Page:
Fiesta Days pageant organizers seek contestants

By Amy Maginnis-Honey | From Page: A5

 
Easter hunt set for Mare Island

By Barry Eberling | From Page: A5

 
Coakley joins Solano fair board

By Barry Eberling | From Page: A6

Crews make quick work of vehicle fire

By Glen Faison | From Page: A6, 6 Comments | Gallery

 
Paper Clover Campaign supports Solano County 4-H

By Amy Maginnis-Honey | From Page: A6

 
Hundreds flock to Krispy Kreme as it opens doors

By Susan Winlow | From Page: B9 | Gallery

 
County to honor Solano educators

By Barry Eberling | From Page: A14

.

US / World

Officials: Huge San Francisco blaze was accidental

By The Associated Press | From Page: A10

 
‘Shrimp Boy’ pleads not guilty in corruption case

By The Associated Press | From Page: A10

Solemn tributes mark Boston Marathon bombing

By The Associated Press | From Page: A10 | Gallery

 
Immigration activists urge Obama to act boldly

By The Associated Press | From Page: A11

Congress is giving states the transportation blues

By The Associated Press | From Page: A14

 
Police: Suspects in killings wore GPS devices

By The Associated Press | From Page: A14, 1 Comment

DNA alternative to Pap smear sparks medical debate

By The Associated Press | From Page: A14

 
Robot sub returns to water after 1st try cut short

By The Associated Press | From Page: A14

Supremacist faces murder charges in Kansas deaths

By The Associated Press | From Page: A14

 
Ukraine: Military secures airport from attack

By The Associated Press | From Page: A14

Democrats have outside money advantage – for now

By The Associated Press | From Page: A14

 
First women move into Army platoon artillery jobs

By The Associated Press | From Page: A14

Final deadline arrives for health exchange sign-up

By The Associated Press | From Page: A14

 
New LA newspaper embraces print in digital world

By The Associated Press | From Page: A14

Hamas praises deadly West Bank shooting

By The Associated Press | From Page: A15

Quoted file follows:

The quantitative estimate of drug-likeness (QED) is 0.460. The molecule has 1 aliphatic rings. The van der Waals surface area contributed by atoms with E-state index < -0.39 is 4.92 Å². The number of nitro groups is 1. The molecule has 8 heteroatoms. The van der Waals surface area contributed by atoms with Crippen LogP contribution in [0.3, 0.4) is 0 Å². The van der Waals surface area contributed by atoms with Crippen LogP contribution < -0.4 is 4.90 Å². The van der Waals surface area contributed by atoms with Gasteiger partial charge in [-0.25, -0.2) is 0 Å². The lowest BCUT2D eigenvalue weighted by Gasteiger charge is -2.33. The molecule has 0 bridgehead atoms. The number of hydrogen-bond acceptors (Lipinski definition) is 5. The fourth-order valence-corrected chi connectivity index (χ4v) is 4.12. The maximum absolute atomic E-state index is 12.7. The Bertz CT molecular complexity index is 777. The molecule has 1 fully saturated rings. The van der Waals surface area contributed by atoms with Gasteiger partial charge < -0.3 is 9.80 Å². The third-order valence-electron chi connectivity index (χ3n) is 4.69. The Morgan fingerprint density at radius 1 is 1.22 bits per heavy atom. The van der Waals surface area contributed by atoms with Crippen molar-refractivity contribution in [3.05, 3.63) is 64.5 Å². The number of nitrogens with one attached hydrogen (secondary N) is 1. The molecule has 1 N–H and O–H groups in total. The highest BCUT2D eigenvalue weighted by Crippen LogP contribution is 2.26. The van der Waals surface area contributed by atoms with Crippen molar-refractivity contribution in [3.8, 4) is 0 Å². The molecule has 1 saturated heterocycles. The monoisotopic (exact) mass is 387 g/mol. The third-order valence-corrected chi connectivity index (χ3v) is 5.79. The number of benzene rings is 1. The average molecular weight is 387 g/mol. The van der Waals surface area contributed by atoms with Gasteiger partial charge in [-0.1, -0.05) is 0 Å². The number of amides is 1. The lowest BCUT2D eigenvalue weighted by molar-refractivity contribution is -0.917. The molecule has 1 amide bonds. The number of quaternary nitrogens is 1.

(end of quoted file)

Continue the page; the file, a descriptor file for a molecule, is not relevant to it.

2 dead after ferry sinks off SKorean coast

By The Associated Press | From Page: A15

.

Opinion

Expand Red Top Road

By Letter to the Editor | From Page: A13

 
Oh, for the days of Dr. Welby

By Dan K. Thomasson | From Page: A13, 9 Comments

 
Poor Judgement in Flight 370 column

By Letter to the Editor | From Page: A13

Senseless babble that hurts

By Letter to the Editor | From Page: A13

 
.

Living

What love gives you

By Barton Goldsmith | From Page: A2

 
.

Entertainment

Boston Globe wins Pulitzer for bombing coverage

By The Associated Press | From Page: B5

 
Lindsay Lohan’s mom pleads guilty to DWI in NY

By The Associated Press | From Page: B5

Strahan’s ‘GMA’ side job confirmed with his visit

By The Associated Press | From Page: B5

 
.

Sports

Indians shut out Mustangs

By Marcus Lomtong | From Page: B1 | Gallery

 
Cal hires Tennessee’s Cuonzo Martin as coach

By The Associated Press | From Page: B1

Warriors trying to move on without Andrew Bogut

By The Associated Press | From Page: B1

 
Sharks’ Torres uncertain for playoff opener

By The Associated Press | From Page: B1

MLB marks 67th anniversary of Jackie Robinson’s debut

By The Associated Press | From Page: B2

 
Ex-Minnesota State, Mankato coach returning to job

By The Associated Press | From Page: B2

Panthers jump Sabres to win NHL draft lottery

By The Associated Press | From Page: B2

 
More former players sue NHL regarding concussions

By The Associated Press | From Page: B2

49ers sign WR Brandon Lloyd to 1-year deal

By The Associated Press | From Page: B2

 
.

Business

Twitter buys data analytics partner Gnip

By The Associated Press | From Page: A14

 
Yellen signals more aggressive stance toward banks

By The Associated Press | From Page: A14

.

Obituaries

Evonne Medina

By Nancy Green | From Page: A4

 
Carolyn McClelland

By Nancy Green | From Page: A4

.

Comics